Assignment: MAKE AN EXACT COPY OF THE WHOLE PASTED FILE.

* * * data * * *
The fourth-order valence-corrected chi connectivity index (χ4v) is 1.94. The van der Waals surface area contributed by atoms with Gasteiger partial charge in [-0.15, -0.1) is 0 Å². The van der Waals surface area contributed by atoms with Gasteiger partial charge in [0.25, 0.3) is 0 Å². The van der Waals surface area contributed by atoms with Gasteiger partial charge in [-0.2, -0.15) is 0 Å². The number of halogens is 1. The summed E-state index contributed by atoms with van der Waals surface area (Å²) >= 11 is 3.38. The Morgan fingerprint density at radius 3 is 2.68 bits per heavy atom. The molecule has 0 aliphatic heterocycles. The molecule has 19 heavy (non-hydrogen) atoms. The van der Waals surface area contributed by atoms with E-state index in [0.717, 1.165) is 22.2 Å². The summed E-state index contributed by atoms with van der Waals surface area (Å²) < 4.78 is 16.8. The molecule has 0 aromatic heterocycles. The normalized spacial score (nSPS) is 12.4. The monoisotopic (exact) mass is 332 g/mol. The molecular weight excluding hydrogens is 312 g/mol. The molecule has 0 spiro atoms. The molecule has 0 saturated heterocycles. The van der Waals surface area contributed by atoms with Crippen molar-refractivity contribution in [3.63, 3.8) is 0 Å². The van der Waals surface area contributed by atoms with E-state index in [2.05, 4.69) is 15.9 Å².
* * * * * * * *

The fourth-order valence-corrected chi connectivity index (χ4v) is 1.94. The van der Waals surface area contributed by atoms with Gasteiger partial charge in [-0.15, -0.1) is 0 Å². The van der Waals surface area contributed by atoms with Gasteiger partial charge in [0.25, 0.3) is 0 Å². The van der Waals surface area contributed by atoms with Gasteiger partial charge in [-0.2, -0.15) is 0 Å². The number of halogens is 1. The summed E-state index contributed by atoms with van der Waals surface area (Å²) >= 11 is 3.38. The Morgan fingerprint density at radius 3 is 2.68 bits per heavy atom. The molecule has 0 aliphatic heterocycles. The molecule has 19 heavy (non-hydrogen) atoms. The van der Waals surface area contributed by atoms with E-state index in [0.717, 1.165) is 22.2 Å². The summed E-state index contributed by atoms with van der Waals surface area (Å²) < 4.78 is 16.8. The molecule has 0 aromatic heterocycles. The normalized spacial score (nSPS) is 12.4. The monoisotopic (exact) mass is 332 g/mol. The molecular weight excluding hydrogens is 312 g/mol. The molecule has 0 spiro atoms. The molecule has 0 saturated heterocycles. The van der Waals surface area contributed by atoms with Crippen molar-refractivity contribution in [3.63, 3.8) is 0 Å². The van der Waals surface area contributed by atoms with E-state index in [2.05, 4.69) is 15.9 Å².